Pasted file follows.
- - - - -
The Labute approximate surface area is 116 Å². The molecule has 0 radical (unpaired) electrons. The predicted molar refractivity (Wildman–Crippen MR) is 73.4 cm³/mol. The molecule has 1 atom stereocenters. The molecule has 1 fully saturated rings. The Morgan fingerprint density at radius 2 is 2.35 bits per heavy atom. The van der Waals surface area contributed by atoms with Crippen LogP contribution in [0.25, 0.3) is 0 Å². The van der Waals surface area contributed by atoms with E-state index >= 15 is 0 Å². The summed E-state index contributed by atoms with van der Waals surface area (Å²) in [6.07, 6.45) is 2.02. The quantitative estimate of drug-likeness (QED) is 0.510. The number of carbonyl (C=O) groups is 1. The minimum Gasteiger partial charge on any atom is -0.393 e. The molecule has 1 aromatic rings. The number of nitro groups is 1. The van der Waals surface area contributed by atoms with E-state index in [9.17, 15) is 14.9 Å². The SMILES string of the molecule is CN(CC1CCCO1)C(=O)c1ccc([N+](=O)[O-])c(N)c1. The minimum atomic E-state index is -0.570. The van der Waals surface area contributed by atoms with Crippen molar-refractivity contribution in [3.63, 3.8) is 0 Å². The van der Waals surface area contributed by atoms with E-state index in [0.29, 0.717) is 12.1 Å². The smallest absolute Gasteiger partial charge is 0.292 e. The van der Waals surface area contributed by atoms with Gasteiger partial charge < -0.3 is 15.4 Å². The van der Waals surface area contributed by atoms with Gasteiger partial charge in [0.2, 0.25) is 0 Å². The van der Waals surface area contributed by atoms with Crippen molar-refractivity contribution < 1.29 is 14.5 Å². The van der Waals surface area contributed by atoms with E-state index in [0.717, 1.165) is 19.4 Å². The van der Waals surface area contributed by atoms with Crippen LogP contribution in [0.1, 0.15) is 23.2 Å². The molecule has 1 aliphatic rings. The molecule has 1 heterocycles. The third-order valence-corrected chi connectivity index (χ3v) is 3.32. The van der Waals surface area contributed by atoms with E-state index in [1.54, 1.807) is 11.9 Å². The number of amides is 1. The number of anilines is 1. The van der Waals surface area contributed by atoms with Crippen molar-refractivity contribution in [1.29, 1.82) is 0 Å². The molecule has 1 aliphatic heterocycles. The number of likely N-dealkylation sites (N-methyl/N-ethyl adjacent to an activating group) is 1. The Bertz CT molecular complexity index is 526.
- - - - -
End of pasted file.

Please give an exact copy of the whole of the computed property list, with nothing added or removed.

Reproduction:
The Labute approximate surface area is 116 Å². The molecule has 0 radical (unpaired) electrons. The predicted molar refractivity (Wildman–Crippen MR) is 73.4 cm³/mol. The molecule has 1 atom stereocenters. The molecule has 1 fully saturated rings. The Morgan fingerprint density at radius 2 is 2.35 bits per heavy atom. The van der Waals surface area contributed by atoms with Crippen LogP contribution in [0.25, 0.3) is 0 Å². The van der Waals surface area contributed by atoms with E-state index >= 15 is 0 Å². The summed E-state index contributed by atoms with van der Waals surface area (Å²) in [6.07, 6.45) is 2.02. The quantitative estimate of drug-likeness (QED) is 0.510. The number of carbonyl (C=O) groups is 1. The minimum Gasteiger partial charge on any atom is -0.393 e. The molecule has 1 aromatic rings. The number of nitro groups is 1. The van der Waals surface area contributed by atoms with E-state index in [9.17, 15) is 14.9 Å². The SMILES string of the molecule is CN(CC1CCCO1)C(=O)c1ccc([N+](=O)[O-])c(N)c1. The minimum atomic E-state index is -0.570. The van der Waals surface area contributed by atoms with Crippen molar-refractivity contribution in [3.63, 3.8) is 0 Å². The van der Waals surface area contributed by atoms with E-state index in [0.29, 0.717) is 12.1 Å². The smallest absolute Gasteiger partial charge is 0.292 e. The van der Waals surface area contributed by atoms with Gasteiger partial charge < -0.3 is 15.4 Å². The van der Waals surface area contributed by atoms with Gasteiger partial charge in [0.2, 0.25) is 0 Å². The van der Waals surface area contributed by atoms with Crippen molar-refractivity contribution < 1.29 is 14.5 Å². The van der Waals surface area contributed by atoms with E-state index in [0.717, 1.165) is 19.4 Å². The van der Waals surface area contributed by atoms with Crippen LogP contribution in [0.1, 0.15) is 23.2 Å². The molecule has 1 aliphatic rings. The molecule has 1 heterocycles. The third-order valence-corrected chi connectivity index (χ3v) is 3.32. The van der Waals surface area contributed by atoms with E-state index in [1.54, 1.807) is 11.9 Å². The number of amides is 1. The number of anilines is 1. The van der Waals surface area contributed by atoms with Crippen molar-refractivity contribution in [1.29, 1.82) is 0 Å². The molecule has 1 aliphatic heterocycles. The number of likely N-dealkylation sites (N-methyl/N-ethyl adjacent to an activating group) is 1. The Bertz CT molecular complexity index is 526.